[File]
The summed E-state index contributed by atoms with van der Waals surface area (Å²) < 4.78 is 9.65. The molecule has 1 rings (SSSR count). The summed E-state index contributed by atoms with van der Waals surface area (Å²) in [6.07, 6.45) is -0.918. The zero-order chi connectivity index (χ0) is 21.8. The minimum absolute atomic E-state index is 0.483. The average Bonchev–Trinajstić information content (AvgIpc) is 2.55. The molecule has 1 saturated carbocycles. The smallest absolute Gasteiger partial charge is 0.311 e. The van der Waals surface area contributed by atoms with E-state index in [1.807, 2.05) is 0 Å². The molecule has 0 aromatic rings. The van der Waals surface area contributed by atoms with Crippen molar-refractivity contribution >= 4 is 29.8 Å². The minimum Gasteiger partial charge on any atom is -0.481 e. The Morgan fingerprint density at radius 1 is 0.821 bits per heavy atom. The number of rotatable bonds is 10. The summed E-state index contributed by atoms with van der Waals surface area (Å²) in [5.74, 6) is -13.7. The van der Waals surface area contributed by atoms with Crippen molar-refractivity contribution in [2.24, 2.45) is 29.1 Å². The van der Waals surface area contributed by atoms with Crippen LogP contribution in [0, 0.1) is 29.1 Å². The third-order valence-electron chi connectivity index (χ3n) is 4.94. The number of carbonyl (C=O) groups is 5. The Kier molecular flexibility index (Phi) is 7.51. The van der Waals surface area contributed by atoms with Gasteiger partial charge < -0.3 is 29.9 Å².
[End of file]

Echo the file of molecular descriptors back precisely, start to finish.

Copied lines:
The summed E-state index contributed by atoms with van der Waals surface area (Å²) < 4.78 is 9.65. The molecule has 1 rings (SSSR count). The summed E-state index contributed by atoms with van der Waals surface area (Å²) in [6.07, 6.45) is -0.918. The zero-order chi connectivity index (χ0) is 21.8. The minimum absolute atomic E-state index is 0.483. The average Bonchev–Trinajstić information content (AvgIpc) is 2.55. The molecule has 1 saturated carbocycles. The smallest absolute Gasteiger partial charge is 0.311 e. The van der Waals surface area contributed by atoms with E-state index in [1.807, 2.05) is 0 Å². The molecule has 0 aromatic rings. The van der Waals surface area contributed by atoms with Crippen molar-refractivity contribution >= 4 is 29.8 Å². The minimum Gasteiger partial charge on any atom is -0.481 e. The Morgan fingerprint density at radius 1 is 0.821 bits per heavy atom. The number of rotatable bonds is 10. The summed E-state index contributed by atoms with van der Waals surface area (Å²) in [5.74, 6) is -13.7. The van der Waals surface area contributed by atoms with Crippen molar-refractivity contribution in [2.24, 2.45) is 29.1 Å². The van der Waals surface area contributed by atoms with Crippen LogP contribution in [0, 0.1) is 29.1 Å². The third-order valence-electron chi connectivity index (χ3n) is 4.94. The number of carbonyl (C=O) groups is 5. The Kier molecular flexibility index (Phi) is 7.51. The van der Waals surface area contributed by atoms with Gasteiger partial charge < -0.3 is 29.9 Å².